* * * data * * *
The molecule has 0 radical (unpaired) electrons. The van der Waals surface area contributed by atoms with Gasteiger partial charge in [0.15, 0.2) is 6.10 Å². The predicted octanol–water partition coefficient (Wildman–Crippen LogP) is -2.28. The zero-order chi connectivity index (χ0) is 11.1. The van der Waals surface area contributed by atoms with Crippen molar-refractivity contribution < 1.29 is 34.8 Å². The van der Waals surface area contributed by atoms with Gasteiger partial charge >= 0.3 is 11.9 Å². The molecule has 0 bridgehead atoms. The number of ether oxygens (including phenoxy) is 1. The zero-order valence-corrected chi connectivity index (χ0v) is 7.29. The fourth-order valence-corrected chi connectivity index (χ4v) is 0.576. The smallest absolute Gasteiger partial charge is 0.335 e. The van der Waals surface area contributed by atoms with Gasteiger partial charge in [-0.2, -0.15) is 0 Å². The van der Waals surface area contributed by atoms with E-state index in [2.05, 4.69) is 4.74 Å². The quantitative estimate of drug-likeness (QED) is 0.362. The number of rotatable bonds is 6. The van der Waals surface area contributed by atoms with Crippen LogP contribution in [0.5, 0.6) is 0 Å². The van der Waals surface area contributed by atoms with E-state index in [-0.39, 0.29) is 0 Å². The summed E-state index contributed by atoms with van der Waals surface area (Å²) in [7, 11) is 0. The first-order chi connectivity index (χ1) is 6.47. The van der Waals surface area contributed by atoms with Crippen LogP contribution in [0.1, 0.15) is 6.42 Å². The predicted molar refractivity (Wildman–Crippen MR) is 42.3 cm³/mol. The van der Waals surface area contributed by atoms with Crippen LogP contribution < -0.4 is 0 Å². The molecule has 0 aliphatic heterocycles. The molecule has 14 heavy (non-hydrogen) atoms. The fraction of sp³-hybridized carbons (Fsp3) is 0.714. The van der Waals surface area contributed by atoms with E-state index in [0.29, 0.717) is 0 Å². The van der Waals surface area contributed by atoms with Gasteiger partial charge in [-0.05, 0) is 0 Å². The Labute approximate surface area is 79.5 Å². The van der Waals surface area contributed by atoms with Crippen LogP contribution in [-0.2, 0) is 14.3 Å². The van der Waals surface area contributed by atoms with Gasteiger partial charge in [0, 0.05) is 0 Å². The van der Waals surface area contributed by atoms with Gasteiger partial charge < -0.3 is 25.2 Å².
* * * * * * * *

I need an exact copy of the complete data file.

The molecule has 0 radical (unpaired) electrons. The van der Waals surface area contributed by atoms with Gasteiger partial charge in [0.15, 0.2) is 6.10 Å². The predicted octanol–water partition coefficient (Wildman–Crippen LogP) is -2.28. The zero-order chi connectivity index (χ0) is 11.1. The van der Waals surface area contributed by atoms with Crippen molar-refractivity contribution < 1.29 is 34.8 Å². The van der Waals surface area contributed by atoms with Gasteiger partial charge >= 0.3 is 11.9 Å². The molecule has 0 bridgehead atoms. The number of ether oxygens (including phenoxy) is 1. The zero-order valence-corrected chi connectivity index (χ0v) is 7.29. The fourth-order valence-corrected chi connectivity index (χ4v) is 0.576. The smallest absolute Gasteiger partial charge is 0.335 e. The van der Waals surface area contributed by atoms with Gasteiger partial charge in [-0.2, -0.15) is 0 Å². The van der Waals surface area contributed by atoms with E-state index in [2.05, 4.69) is 4.74 Å². The quantitative estimate of drug-likeness (QED) is 0.362. The number of rotatable bonds is 6. The van der Waals surface area contributed by atoms with Crippen LogP contribution in [0.5, 0.6) is 0 Å². The van der Waals surface area contributed by atoms with E-state index in [-0.39, 0.29) is 0 Å². The summed E-state index contributed by atoms with van der Waals surface area (Å²) in [7, 11) is 0. The first-order chi connectivity index (χ1) is 6.47. The van der Waals surface area contributed by atoms with Crippen LogP contribution in [0.1, 0.15) is 6.42 Å². The predicted molar refractivity (Wildman–Crippen MR) is 42.3 cm³/mol. The van der Waals surface area contributed by atoms with Crippen LogP contribution < -0.4 is 0 Å². The molecule has 0 aliphatic heterocycles. The molecule has 14 heavy (non-hydrogen) atoms. The fraction of sp³-hybridized carbons (Fsp3) is 0.714. The van der Waals surface area contributed by atoms with E-state index in [0.29, 0.717) is 0 Å². The van der Waals surface area contributed by atoms with Gasteiger partial charge in [-0.05, 0) is 0 Å². The Labute approximate surface area is 79.5 Å². The van der Waals surface area contributed by atoms with Crippen LogP contribution in [-0.2, 0) is 14.3 Å². The van der Waals surface area contributed by atoms with Gasteiger partial charge in [0, 0.05) is 0 Å². The van der Waals surface area contributed by atoms with Gasteiger partial charge < -0.3 is 25.2 Å².